It seems like almost every week that we’re reminded of how many flavors an AE86 can be presented in.
But as always, the examples that really shine through and strike a chord are those that manage to balance style with performance.
And there are always a few gems to pick through at Mooneyes events like last weekend’s Street Car Nationals in Odaiba – this Corolla Levin being a prime example. It perfectly embodies that sought after fusion of form and function, and proves that you don’t need to pick one or the other.
As years go by, it’s so nice to see owners of these neo-classic machines (that’s a term I might start using more from now on as it’s a great way to categorize ’80s cars that are becoming appealing classics, but not quite vintage cars) investing more into restoration, tuning and generally perfecting each and every detail.
The 4A-G in this hatchback looked like it had been dropped in the freshly repainted and uncluttered engine bay the previous night. It’s a mild tune with Tomei cams and adjustable gears, and runs rather dramatic-looking gold anodized trumpets on the intake as well as retrofitted Toyota 1ZZ-FE ignition coils for each of the cylinders.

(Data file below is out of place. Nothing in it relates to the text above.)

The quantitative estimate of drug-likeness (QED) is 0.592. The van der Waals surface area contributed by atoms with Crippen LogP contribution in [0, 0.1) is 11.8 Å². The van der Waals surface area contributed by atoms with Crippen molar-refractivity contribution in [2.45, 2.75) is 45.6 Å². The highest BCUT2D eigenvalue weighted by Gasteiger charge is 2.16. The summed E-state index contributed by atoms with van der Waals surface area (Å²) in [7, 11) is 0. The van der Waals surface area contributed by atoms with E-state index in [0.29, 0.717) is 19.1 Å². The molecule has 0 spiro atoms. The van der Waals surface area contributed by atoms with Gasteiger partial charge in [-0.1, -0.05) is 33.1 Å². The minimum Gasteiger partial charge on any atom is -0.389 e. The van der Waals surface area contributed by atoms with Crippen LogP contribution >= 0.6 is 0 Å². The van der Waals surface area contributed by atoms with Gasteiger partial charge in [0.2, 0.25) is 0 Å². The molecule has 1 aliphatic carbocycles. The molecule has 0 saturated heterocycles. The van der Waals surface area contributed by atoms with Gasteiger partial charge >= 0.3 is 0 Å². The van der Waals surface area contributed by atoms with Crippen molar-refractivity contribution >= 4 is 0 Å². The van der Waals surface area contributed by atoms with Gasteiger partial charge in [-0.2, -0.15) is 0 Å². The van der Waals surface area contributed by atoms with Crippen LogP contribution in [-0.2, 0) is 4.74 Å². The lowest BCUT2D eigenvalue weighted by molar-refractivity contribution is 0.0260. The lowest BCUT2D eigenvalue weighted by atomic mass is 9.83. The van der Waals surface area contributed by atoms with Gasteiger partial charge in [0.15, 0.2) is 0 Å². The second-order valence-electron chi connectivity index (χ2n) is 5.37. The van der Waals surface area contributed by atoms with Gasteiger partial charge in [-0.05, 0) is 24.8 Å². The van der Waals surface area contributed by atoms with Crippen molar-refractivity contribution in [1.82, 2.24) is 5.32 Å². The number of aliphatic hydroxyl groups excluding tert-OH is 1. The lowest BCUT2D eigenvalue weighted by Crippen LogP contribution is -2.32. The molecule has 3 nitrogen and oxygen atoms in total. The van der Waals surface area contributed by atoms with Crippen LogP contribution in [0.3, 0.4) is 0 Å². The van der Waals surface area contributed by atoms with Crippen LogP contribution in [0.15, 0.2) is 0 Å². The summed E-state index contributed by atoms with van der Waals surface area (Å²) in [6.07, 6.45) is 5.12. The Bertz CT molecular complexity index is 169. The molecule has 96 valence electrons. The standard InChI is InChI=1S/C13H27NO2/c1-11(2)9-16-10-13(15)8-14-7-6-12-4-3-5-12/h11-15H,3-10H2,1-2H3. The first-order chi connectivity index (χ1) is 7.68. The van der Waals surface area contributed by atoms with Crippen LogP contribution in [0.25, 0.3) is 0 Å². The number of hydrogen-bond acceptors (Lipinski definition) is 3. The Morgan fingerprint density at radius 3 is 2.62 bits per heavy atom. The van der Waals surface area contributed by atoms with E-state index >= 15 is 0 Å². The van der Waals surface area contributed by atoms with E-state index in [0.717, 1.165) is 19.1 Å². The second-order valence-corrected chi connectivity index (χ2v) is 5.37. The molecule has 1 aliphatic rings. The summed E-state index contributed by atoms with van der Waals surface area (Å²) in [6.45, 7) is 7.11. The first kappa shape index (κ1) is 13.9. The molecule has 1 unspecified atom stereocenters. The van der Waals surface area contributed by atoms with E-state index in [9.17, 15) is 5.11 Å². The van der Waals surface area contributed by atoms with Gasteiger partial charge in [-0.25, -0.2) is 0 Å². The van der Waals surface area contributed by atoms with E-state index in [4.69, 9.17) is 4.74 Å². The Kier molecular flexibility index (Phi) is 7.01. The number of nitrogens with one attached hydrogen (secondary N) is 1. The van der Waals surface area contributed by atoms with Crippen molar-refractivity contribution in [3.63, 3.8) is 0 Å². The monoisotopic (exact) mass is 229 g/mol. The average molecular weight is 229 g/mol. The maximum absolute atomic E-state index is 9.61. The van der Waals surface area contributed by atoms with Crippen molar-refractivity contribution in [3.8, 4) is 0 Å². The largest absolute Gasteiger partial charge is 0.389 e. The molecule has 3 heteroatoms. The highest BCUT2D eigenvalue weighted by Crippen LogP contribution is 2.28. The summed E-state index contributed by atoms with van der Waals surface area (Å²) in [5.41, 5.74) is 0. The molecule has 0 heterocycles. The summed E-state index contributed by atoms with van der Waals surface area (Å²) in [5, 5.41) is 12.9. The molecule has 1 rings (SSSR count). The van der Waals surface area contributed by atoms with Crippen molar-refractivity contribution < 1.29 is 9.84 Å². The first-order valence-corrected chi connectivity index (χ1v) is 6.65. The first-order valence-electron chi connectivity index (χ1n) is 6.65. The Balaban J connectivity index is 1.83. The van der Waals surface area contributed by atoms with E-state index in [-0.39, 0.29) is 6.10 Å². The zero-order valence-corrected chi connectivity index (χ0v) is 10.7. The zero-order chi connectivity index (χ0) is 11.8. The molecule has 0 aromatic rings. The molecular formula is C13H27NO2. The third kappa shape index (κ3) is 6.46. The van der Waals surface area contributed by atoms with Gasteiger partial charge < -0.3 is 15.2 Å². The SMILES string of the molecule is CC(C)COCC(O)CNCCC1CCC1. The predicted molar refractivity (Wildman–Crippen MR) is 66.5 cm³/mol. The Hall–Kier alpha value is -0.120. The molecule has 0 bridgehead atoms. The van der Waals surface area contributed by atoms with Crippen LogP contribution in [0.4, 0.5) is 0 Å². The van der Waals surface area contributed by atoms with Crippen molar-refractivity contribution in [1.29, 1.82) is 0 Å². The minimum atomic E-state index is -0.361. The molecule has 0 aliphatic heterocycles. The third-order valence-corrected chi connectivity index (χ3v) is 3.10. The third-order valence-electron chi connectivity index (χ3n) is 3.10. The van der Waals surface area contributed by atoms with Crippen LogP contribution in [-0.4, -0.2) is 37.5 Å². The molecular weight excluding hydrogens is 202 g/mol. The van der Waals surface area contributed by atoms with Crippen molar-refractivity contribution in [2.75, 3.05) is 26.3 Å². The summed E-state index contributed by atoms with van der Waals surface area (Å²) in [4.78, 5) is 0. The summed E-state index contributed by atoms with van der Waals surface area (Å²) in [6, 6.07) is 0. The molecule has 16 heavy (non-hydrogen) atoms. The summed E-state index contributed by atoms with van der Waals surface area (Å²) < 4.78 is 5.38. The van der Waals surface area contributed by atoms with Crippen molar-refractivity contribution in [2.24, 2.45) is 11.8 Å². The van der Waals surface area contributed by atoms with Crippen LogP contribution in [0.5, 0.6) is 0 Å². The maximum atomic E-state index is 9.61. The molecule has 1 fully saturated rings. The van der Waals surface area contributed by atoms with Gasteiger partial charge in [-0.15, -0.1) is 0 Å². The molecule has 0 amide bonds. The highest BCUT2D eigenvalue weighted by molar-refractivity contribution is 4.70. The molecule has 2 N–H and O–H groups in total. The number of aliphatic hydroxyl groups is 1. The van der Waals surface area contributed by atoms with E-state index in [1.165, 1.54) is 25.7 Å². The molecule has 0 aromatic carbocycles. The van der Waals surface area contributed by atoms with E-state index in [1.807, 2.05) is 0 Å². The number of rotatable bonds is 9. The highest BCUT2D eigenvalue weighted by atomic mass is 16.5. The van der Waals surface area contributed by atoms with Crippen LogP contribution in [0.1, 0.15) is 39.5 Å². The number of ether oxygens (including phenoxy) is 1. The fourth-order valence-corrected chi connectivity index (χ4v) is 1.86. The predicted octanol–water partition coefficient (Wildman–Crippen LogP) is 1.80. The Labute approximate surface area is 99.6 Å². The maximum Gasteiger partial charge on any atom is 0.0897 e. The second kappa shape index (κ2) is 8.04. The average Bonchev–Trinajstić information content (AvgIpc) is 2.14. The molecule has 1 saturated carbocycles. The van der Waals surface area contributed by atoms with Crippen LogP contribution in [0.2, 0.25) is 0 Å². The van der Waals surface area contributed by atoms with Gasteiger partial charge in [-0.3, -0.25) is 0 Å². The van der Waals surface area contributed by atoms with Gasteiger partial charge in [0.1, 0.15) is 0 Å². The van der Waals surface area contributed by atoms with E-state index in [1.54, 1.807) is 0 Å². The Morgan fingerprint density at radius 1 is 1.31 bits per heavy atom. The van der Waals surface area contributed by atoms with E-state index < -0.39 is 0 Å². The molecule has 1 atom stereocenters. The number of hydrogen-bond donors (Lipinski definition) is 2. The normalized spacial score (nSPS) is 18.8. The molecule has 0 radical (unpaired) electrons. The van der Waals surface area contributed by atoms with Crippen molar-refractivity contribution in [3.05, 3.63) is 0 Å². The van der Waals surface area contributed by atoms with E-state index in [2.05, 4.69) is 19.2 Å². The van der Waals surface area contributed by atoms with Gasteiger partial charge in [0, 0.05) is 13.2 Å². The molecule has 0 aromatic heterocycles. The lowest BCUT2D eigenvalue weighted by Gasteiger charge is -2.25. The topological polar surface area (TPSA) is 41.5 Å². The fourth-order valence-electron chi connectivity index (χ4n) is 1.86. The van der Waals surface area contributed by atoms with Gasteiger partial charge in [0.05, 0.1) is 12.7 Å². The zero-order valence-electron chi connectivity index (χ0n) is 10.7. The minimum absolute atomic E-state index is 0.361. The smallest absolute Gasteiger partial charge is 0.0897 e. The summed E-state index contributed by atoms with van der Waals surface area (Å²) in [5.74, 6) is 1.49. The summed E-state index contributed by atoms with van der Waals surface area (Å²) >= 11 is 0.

Yet again we see a car wearing Barramundi Design wheels, the shiny deep-dished barrels contrasting nicely with the clear anodised nine-spoke center discs.
The two-tone interior has been left in place; no stripping out here as it’s a street car after all. There are nice additions, however, like the deep-cupped Renown leather steering wheel.
The stock instrumentation is hidden away, covered by a metal plate onto which a series of mismatched gauges are fitted.
Status buckets replace the stock seats and contrast nicely against the oh-so-’80s burnt orange and brown trim.
A lot of attention has been given to the handling with performance oriented suspension set to a ride height that can safely be described as just right. Behind the multi-piece rims is an Endless braking system with compact 4-piston calipers up front, offering stopping performance and modulation that’s on par with modern day cars.
Two schools of thought, beautifully balanced.
Dino Dalle Carbonare